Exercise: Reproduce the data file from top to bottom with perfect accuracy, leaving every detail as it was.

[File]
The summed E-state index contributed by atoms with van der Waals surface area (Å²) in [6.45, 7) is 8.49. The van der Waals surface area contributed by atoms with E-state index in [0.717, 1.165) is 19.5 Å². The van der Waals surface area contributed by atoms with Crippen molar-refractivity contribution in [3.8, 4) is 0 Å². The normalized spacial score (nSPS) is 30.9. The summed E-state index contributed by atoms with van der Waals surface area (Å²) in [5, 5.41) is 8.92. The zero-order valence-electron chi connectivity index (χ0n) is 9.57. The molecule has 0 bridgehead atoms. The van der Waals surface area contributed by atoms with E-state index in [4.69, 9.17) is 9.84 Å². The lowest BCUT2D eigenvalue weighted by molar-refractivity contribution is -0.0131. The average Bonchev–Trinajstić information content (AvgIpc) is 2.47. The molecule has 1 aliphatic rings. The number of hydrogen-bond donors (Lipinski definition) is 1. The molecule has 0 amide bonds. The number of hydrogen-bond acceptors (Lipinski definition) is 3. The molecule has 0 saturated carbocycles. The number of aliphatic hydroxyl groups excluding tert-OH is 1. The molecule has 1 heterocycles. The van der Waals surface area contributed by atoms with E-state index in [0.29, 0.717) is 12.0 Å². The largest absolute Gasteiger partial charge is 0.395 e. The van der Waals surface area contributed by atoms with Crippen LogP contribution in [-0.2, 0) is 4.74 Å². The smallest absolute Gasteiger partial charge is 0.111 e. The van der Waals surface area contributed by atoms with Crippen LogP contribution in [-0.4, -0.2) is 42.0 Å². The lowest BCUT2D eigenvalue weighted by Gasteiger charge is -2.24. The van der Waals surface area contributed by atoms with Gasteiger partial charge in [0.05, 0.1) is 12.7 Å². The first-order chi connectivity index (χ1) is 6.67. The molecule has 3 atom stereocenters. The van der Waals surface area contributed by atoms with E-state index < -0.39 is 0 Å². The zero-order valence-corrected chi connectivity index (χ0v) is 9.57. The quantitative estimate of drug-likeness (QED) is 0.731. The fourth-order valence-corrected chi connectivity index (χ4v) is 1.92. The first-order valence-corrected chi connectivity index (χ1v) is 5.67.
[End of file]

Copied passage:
The summed E-state index contributed by atoms with van der Waals surface area (Å²) in [6.45, 7) is 8.49. The van der Waals surface area contributed by atoms with E-state index in [0.717, 1.165) is 19.5 Å². The van der Waals surface area contributed by atoms with Crippen molar-refractivity contribution in [3.8, 4) is 0 Å². The normalized spacial score (nSPS) is 30.9. The summed E-state index contributed by atoms with van der Waals surface area (Å²) in [5, 5.41) is 8.92. The zero-order valence-electron chi connectivity index (χ0n) is 9.57. The molecule has 0 bridgehead atoms. The van der Waals surface area contributed by atoms with E-state index in [4.69, 9.17) is 9.84 Å². The lowest BCUT2D eigenvalue weighted by molar-refractivity contribution is -0.0131. The average Bonchev–Trinajstić information content (AvgIpc) is 2.47. The molecule has 1 aliphatic rings. The number of hydrogen-bond donors (Lipinski definition) is 1. The molecule has 0 amide bonds. The number of hydrogen-bond acceptors (Lipinski definition) is 3. The molecule has 0 saturated carbocycles. The number of aliphatic hydroxyl groups excluding tert-OH is 1. The molecule has 1 heterocycles. The van der Waals surface area contributed by atoms with E-state index in [0.29, 0.717) is 12.0 Å². The largest absolute Gasteiger partial charge is 0.395 e. The van der Waals surface area contributed by atoms with Crippen LogP contribution in [-0.2, 0) is 4.74 Å². The smallest absolute Gasteiger partial charge is 0.111 e. The van der Waals surface area contributed by atoms with Crippen LogP contribution in [-0.4, -0.2) is 42.0 Å². The lowest BCUT2D eigenvalue weighted by Gasteiger charge is -2.24. The van der Waals surface area contributed by atoms with Gasteiger partial charge in [0.05, 0.1) is 12.7 Å². The first-order chi connectivity index (χ1) is 6.67. The molecule has 3 atom stereocenters. The van der Waals surface area contributed by atoms with E-state index < -0.39 is 0 Å². The zero-order valence-corrected chi connectivity index (χ0v) is 9.57. The quantitative estimate of drug-likeness (QED) is 0.731. The fourth-order valence-corrected chi connectivity index (χ4v) is 1.92. The first-order valence-corrected chi connectivity index (χ1v) is 5.67.